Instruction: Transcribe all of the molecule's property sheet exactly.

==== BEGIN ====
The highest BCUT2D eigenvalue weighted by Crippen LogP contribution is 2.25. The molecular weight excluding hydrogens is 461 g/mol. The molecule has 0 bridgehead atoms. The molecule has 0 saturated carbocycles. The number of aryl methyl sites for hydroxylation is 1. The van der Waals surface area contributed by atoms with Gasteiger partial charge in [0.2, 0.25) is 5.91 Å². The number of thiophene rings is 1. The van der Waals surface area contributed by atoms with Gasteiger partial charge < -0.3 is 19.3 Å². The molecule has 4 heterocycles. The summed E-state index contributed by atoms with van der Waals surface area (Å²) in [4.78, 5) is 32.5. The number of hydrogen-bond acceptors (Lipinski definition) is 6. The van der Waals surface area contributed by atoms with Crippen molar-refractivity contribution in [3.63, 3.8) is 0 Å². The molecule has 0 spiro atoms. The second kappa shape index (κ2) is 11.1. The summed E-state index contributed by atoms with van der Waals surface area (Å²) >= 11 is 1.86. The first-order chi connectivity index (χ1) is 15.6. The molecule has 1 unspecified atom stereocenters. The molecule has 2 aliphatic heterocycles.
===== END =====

The highest BCUT2D eigenvalue weighted by Crippen LogP contribution is 2.25. The molecular weight excluding hydrogens is 461 g/mol. The molecule has 0 bridgehead atoms. The molecule has 0 saturated carbocycles. The number of aryl methyl sites for hydroxylation is 1. The van der Waals surface area contributed by atoms with Gasteiger partial charge in [0.2, 0.25) is 5.91 Å². The number of thiophene rings is 1. The van der Waals surface area contributed by atoms with Gasteiger partial charge < -0.3 is 19.3 Å². The molecule has 4 heterocycles. The summed E-state index contributed by atoms with van der Waals surface area (Å²) in [4.78, 5) is 32.5. The number of hydrogen-bond acceptors (Lipinski definition) is 6. The van der Waals surface area contributed by atoms with Crippen molar-refractivity contribution in [3.63, 3.8) is 0 Å². The molecule has 0 spiro atoms. The second kappa shape index (κ2) is 11.1. The summed E-state index contributed by atoms with van der Waals surface area (Å²) >= 11 is 1.86. The first-order chi connectivity index (χ1) is 15.6. The molecule has 1 unspecified atom stereocenters. The molecule has 2 aliphatic heterocycles.